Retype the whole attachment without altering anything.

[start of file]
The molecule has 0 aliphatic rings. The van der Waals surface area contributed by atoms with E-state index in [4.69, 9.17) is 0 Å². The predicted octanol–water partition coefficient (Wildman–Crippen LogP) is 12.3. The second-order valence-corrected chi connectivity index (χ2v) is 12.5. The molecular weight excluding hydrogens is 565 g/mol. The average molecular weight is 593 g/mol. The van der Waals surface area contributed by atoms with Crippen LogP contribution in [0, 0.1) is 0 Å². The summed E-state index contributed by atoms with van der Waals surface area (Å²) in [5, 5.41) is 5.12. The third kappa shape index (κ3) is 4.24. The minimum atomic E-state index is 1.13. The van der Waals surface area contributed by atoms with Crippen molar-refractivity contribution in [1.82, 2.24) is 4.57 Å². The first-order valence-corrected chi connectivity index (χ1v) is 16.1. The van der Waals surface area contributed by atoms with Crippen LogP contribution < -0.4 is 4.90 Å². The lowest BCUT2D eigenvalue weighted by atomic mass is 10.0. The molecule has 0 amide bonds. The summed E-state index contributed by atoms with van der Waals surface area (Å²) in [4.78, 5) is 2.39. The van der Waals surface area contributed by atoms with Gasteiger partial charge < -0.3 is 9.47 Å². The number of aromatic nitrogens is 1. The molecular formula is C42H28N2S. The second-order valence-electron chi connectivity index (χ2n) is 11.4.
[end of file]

The molecule has 0 aliphatic rings. The van der Waals surface area contributed by atoms with E-state index in [4.69, 9.17) is 0 Å². The predicted octanol–water partition coefficient (Wildman–Crippen LogP) is 12.3. The second-order valence-corrected chi connectivity index (χ2v) is 12.5. The molecular weight excluding hydrogens is 565 g/mol. The average molecular weight is 593 g/mol. The van der Waals surface area contributed by atoms with Crippen LogP contribution in [0, 0.1) is 0 Å². The summed E-state index contributed by atoms with van der Waals surface area (Å²) in [5, 5.41) is 5.12. The third kappa shape index (κ3) is 4.24. The minimum atomic E-state index is 1.13. The van der Waals surface area contributed by atoms with Crippen molar-refractivity contribution in [1.82, 2.24) is 4.57 Å². The first-order valence-corrected chi connectivity index (χ1v) is 16.1. The van der Waals surface area contributed by atoms with Crippen LogP contribution < -0.4 is 4.90 Å². The lowest BCUT2D eigenvalue weighted by atomic mass is 10.0. The molecule has 0 amide bonds. The summed E-state index contributed by atoms with van der Waals surface area (Å²) in [4.78, 5) is 2.39. The van der Waals surface area contributed by atoms with Gasteiger partial charge < -0.3 is 9.47 Å². The number of aromatic nitrogens is 1. The molecular formula is C42H28N2S. The second-order valence-electron chi connectivity index (χ2n) is 11.4.